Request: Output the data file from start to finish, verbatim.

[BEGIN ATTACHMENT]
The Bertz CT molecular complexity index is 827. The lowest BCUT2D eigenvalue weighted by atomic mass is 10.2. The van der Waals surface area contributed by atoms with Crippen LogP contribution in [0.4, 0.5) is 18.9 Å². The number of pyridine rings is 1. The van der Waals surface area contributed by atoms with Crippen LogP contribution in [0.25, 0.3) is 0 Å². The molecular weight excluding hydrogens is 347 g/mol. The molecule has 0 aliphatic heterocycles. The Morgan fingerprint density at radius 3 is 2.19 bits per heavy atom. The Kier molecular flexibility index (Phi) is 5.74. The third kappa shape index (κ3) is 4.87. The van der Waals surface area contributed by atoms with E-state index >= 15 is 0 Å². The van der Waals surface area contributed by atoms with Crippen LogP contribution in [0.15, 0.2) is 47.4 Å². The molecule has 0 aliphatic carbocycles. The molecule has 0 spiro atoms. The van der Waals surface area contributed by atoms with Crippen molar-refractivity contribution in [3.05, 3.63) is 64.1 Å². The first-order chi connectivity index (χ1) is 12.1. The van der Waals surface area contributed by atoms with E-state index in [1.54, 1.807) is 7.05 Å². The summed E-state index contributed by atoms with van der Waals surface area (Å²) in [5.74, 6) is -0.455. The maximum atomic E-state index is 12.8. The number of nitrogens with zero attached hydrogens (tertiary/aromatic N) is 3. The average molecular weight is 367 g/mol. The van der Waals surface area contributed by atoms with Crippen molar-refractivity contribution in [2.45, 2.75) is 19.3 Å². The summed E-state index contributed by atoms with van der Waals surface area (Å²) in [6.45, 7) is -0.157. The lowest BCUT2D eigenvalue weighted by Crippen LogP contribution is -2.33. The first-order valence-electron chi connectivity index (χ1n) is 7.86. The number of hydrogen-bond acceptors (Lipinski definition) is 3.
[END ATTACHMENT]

The Bertz CT molecular complexity index is 827. The lowest BCUT2D eigenvalue weighted by atomic mass is 10.2. The van der Waals surface area contributed by atoms with Crippen LogP contribution in [0.4, 0.5) is 18.9 Å². The number of pyridine rings is 1. The van der Waals surface area contributed by atoms with Crippen LogP contribution in [0.25, 0.3) is 0 Å². The molecular weight excluding hydrogens is 347 g/mol. The molecule has 0 aliphatic heterocycles. The Morgan fingerprint density at radius 3 is 2.19 bits per heavy atom. The Kier molecular flexibility index (Phi) is 5.74. The third kappa shape index (κ3) is 4.87. The van der Waals surface area contributed by atoms with E-state index >= 15 is 0 Å². The van der Waals surface area contributed by atoms with Crippen LogP contribution in [0.15, 0.2) is 47.4 Å². The molecule has 0 aliphatic carbocycles. The molecule has 0 spiro atoms. The van der Waals surface area contributed by atoms with Crippen molar-refractivity contribution in [3.05, 3.63) is 64.1 Å². The first-order chi connectivity index (χ1) is 12.1. The van der Waals surface area contributed by atoms with E-state index in [1.54, 1.807) is 7.05 Å². The summed E-state index contributed by atoms with van der Waals surface area (Å²) in [5.74, 6) is -0.455. The maximum atomic E-state index is 12.8. The number of nitrogens with zero attached hydrogens (tertiary/aromatic N) is 3. The average molecular weight is 367 g/mol. The van der Waals surface area contributed by atoms with Crippen molar-refractivity contribution in [2.45, 2.75) is 19.3 Å². The summed E-state index contributed by atoms with van der Waals surface area (Å²) in [6.45, 7) is -0.157. The lowest BCUT2D eigenvalue weighted by Crippen LogP contribution is -2.33. The first-order valence-electron chi connectivity index (χ1n) is 7.86. The number of hydrogen-bond acceptors (Lipinski definition) is 3.